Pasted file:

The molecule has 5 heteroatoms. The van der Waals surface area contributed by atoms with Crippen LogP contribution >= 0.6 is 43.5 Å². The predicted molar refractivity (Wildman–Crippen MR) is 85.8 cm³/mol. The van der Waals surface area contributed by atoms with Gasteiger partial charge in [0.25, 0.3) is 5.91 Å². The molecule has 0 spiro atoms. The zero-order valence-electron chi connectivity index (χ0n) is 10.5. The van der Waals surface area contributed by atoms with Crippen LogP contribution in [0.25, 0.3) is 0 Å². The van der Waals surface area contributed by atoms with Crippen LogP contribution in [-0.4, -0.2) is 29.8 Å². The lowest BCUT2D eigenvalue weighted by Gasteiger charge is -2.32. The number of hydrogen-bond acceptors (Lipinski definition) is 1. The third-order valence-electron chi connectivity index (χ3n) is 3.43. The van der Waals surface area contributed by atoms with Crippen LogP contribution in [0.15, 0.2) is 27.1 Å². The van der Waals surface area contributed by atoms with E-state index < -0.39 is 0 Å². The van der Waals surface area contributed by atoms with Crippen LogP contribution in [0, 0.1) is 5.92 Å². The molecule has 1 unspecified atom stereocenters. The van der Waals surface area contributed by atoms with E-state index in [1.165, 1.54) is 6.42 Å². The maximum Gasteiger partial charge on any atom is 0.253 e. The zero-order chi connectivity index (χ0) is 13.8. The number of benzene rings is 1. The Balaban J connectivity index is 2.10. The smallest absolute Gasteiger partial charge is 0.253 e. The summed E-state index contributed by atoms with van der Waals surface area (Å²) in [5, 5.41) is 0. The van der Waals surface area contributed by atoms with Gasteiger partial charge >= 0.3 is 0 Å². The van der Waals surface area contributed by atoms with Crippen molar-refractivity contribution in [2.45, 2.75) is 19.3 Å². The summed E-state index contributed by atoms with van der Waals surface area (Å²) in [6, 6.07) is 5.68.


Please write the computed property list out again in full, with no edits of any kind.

The molecule has 5 heteroatoms. The van der Waals surface area contributed by atoms with Crippen LogP contribution >= 0.6 is 43.5 Å². The predicted molar refractivity (Wildman–Crippen MR) is 85.8 cm³/mol. The van der Waals surface area contributed by atoms with Gasteiger partial charge in [0.25, 0.3) is 5.91 Å². The molecule has 0 spiro atoms. The zero-order valence-electron chi connectivity index (χ0n) is 10.5. The van der Waals surface area contributed by atoms with Crippen LogP contribution in [0.25, 0.3) is 0 Å². The van der Waals surface area contributed by atoms with Crippen LogP contribution in [-0.4, -0.2) is 29.8 Å². The lowest BCUT2D eigenvalue weighted by Gasteiger charge is -2.32. The number of hydrogen-bond acceptors (Lipinski definition) is 1. The third-order valence-electron chi connectivity index (χ3n) is 3.43. The van der Waals surface area contributed by atoms with Crippen LogP contribution in [0.15, 0.2) is 27.1 Å². The van der Waals surface area contributed by atoms with E-state index < -0.39 is 0 Å². The van der Waals surface area contributed by atoms with Crippen LogP contribution in [0, 0.1) is 5.92 Å². The molecule has 1 unspecified atom stereocenters. The van der Waals surface area contributed by atoms with E-state index in [1.165, 1.54) is 6.42 Å². The maximum Gasteiger partial charge on any atom is 0.253 e. The zero-order chi connectivity index (χ0) is 13.8. The number of benzene rings is 1. The Balaban J connectivity index is 2.10. The smallest absolute Gasteiger partial charge is 0.253 e. The summed E-state index contributed by atoms with van der Waals surface area (Å²) in [5, 5.41) is 0. The van der Waals surface area contributed by atoms with Gasteiger partial charge >= 0.3 is 0 Å². The van der Waals surface area contributed by atoms with Crippen molar-refractivity contribution in [2.45, 2.75) is 19.3 Å². The summed E-state index contributed by atoms with van der Waals surface area (Å²) in [6, 6.07) is 5.68.